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Printing colour at the optical diffraction limit

Abstract

The highest possible resolution for printed colour images is determined by the diffraction limit of visible light. To achieve this limit, individual colour elements (or pixels) with a pitch of 250 nm are required, translating into printed images at a resolution of 100,000 dots per inch (d.p.i.). However, methods for dispensing multiple colourants or fabricating structural colour through plasmonic structures have insufficient resolution and limited scalability1,2,3,4,5,6. Here, we present a non-colourant method that achieves bright-field colour prints with resolutions up to the optical diffraction limit. Colour information is encoded in the dimensional parameters of metal nanostructures, so that tuning their plasmon resonance determines the colours of the individual pixels. Our colour-mapping strategy produces images with both sharp colour changes and fine tonal variations, is amenable to large-volume colour printing via nanoimprint lithography7,8, and could be useful in making microimages for security, steganography9, nanoscale optical filters6,10,11,12 and high-density spectrally encoded optical data storage.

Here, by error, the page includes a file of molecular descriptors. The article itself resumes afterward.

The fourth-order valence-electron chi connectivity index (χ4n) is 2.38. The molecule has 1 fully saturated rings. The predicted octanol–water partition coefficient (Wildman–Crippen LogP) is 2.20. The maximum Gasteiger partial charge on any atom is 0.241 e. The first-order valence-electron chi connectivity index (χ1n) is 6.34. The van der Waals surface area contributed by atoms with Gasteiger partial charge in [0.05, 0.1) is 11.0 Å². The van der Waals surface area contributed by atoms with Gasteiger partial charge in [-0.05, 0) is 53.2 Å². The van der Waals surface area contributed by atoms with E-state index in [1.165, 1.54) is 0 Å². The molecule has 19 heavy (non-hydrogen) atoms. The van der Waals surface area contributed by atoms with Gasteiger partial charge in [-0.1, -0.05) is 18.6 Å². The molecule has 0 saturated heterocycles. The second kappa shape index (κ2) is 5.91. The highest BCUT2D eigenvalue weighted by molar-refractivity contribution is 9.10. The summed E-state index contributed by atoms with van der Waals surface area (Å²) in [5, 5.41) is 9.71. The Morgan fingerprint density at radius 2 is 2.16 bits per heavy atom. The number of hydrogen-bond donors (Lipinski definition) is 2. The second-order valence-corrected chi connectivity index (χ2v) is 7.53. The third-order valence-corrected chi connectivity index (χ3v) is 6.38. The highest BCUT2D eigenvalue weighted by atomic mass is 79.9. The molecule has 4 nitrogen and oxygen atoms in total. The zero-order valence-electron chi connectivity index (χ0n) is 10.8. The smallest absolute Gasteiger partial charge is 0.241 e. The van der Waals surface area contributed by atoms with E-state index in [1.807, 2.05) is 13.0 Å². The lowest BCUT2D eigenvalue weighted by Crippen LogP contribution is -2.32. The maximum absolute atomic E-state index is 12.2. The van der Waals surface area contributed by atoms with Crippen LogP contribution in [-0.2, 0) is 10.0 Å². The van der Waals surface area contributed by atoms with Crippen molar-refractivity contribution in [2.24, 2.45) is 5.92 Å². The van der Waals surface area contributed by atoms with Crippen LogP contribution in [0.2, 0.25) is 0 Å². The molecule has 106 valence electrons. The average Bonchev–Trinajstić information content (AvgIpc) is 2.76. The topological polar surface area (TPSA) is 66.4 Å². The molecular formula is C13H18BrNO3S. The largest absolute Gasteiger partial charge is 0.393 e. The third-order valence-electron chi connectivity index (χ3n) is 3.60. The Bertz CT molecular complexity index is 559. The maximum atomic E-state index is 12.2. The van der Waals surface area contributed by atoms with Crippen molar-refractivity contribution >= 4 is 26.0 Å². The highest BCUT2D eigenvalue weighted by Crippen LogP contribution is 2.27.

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Figure 1: Working principle and fabrication process for high-resolution plasmonic colour printing.
Figure 2: Optical micrographs and spectral analyses of arrays of nanostructures with varying diameters D and gaps g.
Figure 3: Numerical simulation for structures of the same periodicity (D + g = 120 nm).
Figure 4: Full-colour image printing and resolution test patterns.

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Acknowledgements

This work was supported by the Agency for Science, Technology and Research (A*STAR) Young Investigatorship (grant no. 0926030138) and SERC (grant no. 092154099). The work made use of the SERC nano Fabrication, Processing and Characterization (SnFPC) facilities in IMRE. The authors thank S.H. Goh, I.Y. Phang, J. Deng and V.S.F. Lim for technical assistance, and M. Asbahi, M. Bosman, W.P. Goh and K.T.P. Lim (IMRE) and K.K. Berggren (MIT) for fruitful discussions.

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K.K., H.D. and J.K.W.Y. conceived the ideas and designed the experiments. K.K., H.D. and J.K.W.Y. fabricated and characterized the samples. R.S.H., S.C.W.K. and J.N.W. performed numerical simulations. All authors analysed the data and wrote the manuscript.

Corresponding author

Correspondence to Joel K. W. Yang.

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The authors declare no competing financial interests.

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Kumar, K., Duan, H., Hegde, R. et al. Printing colour at the optical diffraction limit. Nature Nanotech 7, 557–561 (2012). https://doi.org/10.1038/nnano.2012.128

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